Are we about to bid farewell to the humble sports sock? If the new Nike LunarEpic Flyknit, a revolutionary shoe/sock, is anything to go by, then the future of the humble trainer may be about to change forever says Susannah Taylor

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This week sees the launch of the new Nike LunarEpic Flyknit trainer, a new ergonomic running trainer inspired by the success of Nike’s Magista, a global football boot, whose upper morphs into a sock. The launch of LunarEpic feels like a game changer for Nike - this clever shoe/sock (let’s call it a ‘Shock’) allows the foot, ankle and lower leg to work together as a single unit to ‘emphasise the natural movement and a feeling of fluidity'.

Those clever Nike techies (I imagine them in a white lab, wearing white lab coats, trainers on their feet, iPads in hand, trendy Tom Ford glasses poised on noses), have engineered a lightweight, breathable one-piece Flyknit upper that will create the ultimate snug fit around the arch, heel and forefoot (FlyKnits, if you didn’t know are an incredibly popular Nike trainer made out of stretchy but hard-wearing knitted yarn). Meanwhile individual cushioning ‘pistons’ underfoot are said to adapt to each person, creating incredible softness whilst running. The aim, they say, is to maximise the feel and efficiency of your run, bettering fit, feel and force.

Is this therefore the ultimate running ride? Will it bring out my inner Mo Farrah? To be honest I haven’t tried the shoe yet, but I do wonder why no one has thought of this genius idea before. After all, cyclists have used cleats (a shoe that attaches to the pedals on a road bike) for eons to make for a much more efficient, smooth pedalling motion where there's no speed or pressure gap between shoe and bike. Surely this will do the same for running where there's no gap, no delay and no movement between foot and shoe?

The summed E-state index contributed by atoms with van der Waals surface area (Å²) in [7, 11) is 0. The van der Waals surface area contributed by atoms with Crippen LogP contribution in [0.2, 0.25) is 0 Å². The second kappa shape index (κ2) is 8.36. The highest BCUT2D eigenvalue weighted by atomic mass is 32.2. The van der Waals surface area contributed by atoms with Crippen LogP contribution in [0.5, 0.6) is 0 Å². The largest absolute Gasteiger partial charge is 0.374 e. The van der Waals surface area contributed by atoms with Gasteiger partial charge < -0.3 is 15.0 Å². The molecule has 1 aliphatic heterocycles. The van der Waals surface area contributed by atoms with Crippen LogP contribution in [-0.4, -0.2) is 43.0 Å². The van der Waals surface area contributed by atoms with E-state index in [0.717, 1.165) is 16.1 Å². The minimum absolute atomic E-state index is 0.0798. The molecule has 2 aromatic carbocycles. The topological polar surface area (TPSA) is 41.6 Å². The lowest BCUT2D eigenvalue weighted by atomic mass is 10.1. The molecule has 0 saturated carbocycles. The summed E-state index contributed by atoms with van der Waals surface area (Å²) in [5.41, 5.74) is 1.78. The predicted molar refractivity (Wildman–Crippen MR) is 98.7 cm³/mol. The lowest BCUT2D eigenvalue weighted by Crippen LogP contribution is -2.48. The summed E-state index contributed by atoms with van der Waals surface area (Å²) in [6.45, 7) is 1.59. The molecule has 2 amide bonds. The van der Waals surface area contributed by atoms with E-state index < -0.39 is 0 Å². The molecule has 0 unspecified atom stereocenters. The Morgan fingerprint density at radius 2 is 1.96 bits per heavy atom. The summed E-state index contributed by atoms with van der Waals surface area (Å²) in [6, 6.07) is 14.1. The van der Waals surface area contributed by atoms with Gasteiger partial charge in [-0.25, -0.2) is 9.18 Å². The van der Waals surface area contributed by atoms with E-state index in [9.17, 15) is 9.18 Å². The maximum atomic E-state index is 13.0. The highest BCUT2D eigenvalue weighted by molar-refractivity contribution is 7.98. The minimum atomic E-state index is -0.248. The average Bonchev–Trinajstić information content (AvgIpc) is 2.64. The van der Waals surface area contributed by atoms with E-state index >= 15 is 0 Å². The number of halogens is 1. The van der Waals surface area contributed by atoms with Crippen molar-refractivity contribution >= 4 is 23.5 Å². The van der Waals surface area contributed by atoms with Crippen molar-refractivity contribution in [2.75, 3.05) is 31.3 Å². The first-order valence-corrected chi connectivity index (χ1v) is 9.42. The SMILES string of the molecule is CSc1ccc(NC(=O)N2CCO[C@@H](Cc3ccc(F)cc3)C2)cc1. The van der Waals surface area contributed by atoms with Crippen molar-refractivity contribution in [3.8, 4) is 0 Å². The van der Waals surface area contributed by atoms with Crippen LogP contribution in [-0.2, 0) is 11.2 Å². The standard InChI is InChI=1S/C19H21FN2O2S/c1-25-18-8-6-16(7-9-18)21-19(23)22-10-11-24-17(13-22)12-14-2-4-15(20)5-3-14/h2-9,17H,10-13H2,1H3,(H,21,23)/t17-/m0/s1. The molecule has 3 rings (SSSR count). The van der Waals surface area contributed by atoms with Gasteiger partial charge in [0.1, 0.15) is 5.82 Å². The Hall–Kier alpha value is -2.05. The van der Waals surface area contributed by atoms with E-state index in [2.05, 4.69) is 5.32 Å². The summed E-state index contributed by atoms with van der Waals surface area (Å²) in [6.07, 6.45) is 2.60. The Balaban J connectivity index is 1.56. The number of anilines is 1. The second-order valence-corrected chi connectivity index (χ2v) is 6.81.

I asked Serena Stubbs, an orthotist and biomechanics specialist for her thoughts although she is also yet to try them. ”The extended sock above the ankle will not only provide better suspension but will increase support and proprioception around the ankle,” she says. Will it be good for us less confident runners though, or myself, someone who has suffered from a big knee injury? "It could benefit any runners with hyper mobile or mildly unstable joints. The sole unit thickness being thicker under the heel will also provide excellent impact control at heel strike and encourage optimal load distribution though the foot." She does say however, that if your feet roll in when you walk or run then these might not be for you, "I would possibly be concerend about someone who is a heavy pronator using these" she warns.

For runners this all sounds too good to be true, but whether people can get their head around its space-age looks is a whole other matter. Aesthetically do we like matching our socks to our trainers? How would they look with shorts? And practically do I wear a sock underneath too? What about the stink factor? Will we look back in five years and say in disbelief 'I can't believe we used to wear socks and trainers'? All questions I'm sure will be answered in good time, but one thing is for sure - it puts an end to the eternal life question ‘Why can I only ever find one sports sock?’ Amen to that.

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